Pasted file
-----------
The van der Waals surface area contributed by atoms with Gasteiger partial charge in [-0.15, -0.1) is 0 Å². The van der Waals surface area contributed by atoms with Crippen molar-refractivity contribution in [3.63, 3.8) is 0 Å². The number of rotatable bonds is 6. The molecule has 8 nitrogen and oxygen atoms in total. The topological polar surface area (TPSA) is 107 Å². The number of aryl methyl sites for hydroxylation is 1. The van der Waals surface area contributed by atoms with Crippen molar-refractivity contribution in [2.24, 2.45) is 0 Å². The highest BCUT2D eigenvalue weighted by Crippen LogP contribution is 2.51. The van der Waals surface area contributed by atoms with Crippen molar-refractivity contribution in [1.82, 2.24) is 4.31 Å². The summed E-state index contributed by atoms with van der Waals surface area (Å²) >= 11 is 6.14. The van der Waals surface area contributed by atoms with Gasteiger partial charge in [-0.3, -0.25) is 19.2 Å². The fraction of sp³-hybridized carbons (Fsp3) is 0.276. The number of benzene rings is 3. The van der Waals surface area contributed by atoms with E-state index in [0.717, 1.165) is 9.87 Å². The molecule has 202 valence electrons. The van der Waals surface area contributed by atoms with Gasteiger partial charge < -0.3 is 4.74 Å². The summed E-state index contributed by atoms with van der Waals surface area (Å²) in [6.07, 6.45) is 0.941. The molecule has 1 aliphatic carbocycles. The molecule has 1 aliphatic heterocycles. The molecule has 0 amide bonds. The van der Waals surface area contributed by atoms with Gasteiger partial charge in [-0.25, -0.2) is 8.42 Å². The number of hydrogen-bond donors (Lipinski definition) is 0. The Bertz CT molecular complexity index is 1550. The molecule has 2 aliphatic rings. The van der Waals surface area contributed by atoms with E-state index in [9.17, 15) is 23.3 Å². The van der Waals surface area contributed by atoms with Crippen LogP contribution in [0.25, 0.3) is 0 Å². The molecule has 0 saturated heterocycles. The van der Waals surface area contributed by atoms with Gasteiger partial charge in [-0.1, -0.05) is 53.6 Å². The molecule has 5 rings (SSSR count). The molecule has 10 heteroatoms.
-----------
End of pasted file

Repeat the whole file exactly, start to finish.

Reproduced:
The van der Waals surface area contributed by atoms with Gasteiger partial charge in [-0.15, -0.1) is 0 Å². The van der Waals surface area contributed by atoms with Crippen molar-refractivity contribution in [3.63, 3.8) is 0 Å². The number of rotatable bonds is 6. The molecule has 8 nitrogen and oxygen atoms in total. The topological polar surface area (TPSA) is 107 Å². The number of aryl methyl sites for hydroxylation is 1. The van der Waals surface area contributed by atoms with Crippen molar-refractivity contribution in [2.24, 2.45) is 0 Å². The highest BCUT2D eigenvalue weighted by Crippen LogP contribution is 2.51. The van der Waals surface area contributed by atoms with Crippen molar-refractivity contribution in [1.82, 2.24) is 4.31 Å². The summed E-state index contributed by atoms with van der Waals surface area (Å²) >= 11 is 6.14. The van der Waals surface area contributed by atoms with Gasteiger partial charge in [-0.3, -0.25) is 19.2 Å². The fraction of sp³-hybridized carbons (Fsp3) is 0.276. The number of benzene rings is 3. The van der Waals surface area contributed by atoms with E-state index in [0.717, 1.165) is 9.87 Å². The molecule has 202 valence electrons. The van der Waals surface area contributed by atoms with Gasteiger partial charge < -0.3 is 4.74 Å². The summed E-state index contributed by atoms with van der Waals surface area (Å²) in [6.07, 6.45) is 0.941. The molecule has 1 aliphatic carbocycles. The molecule has 1 aliphatic heterocycles. The molecule has 0 amide bonds. The van der Waals surface area contributed by atoms with Gasteiger partial charge in [-0.25, -0.2) is 8.42 Å². The number of hydrogen-bond donors (Lipinski definition) is 0. The Bertz CT molecular complexity index is 1550. The molecule has 2 aliphatic rings. The van der Waals surface area contributed by atoms with E-state index in [9.17, 15) is 23.3 Å². The van der Waals surface area contributed by atoms with Crippen LogP contribution in [0.25, 0.3) is 0 Å². The molecule has 0 saturated heterocycles. The van der Waals surface area contributed by atoms with Gasteiger partial charge in [-0.1, -0.05) is 53.6 Å². The molecule has 5 rings (SSSR count). The molecule has 10 heteroatoms.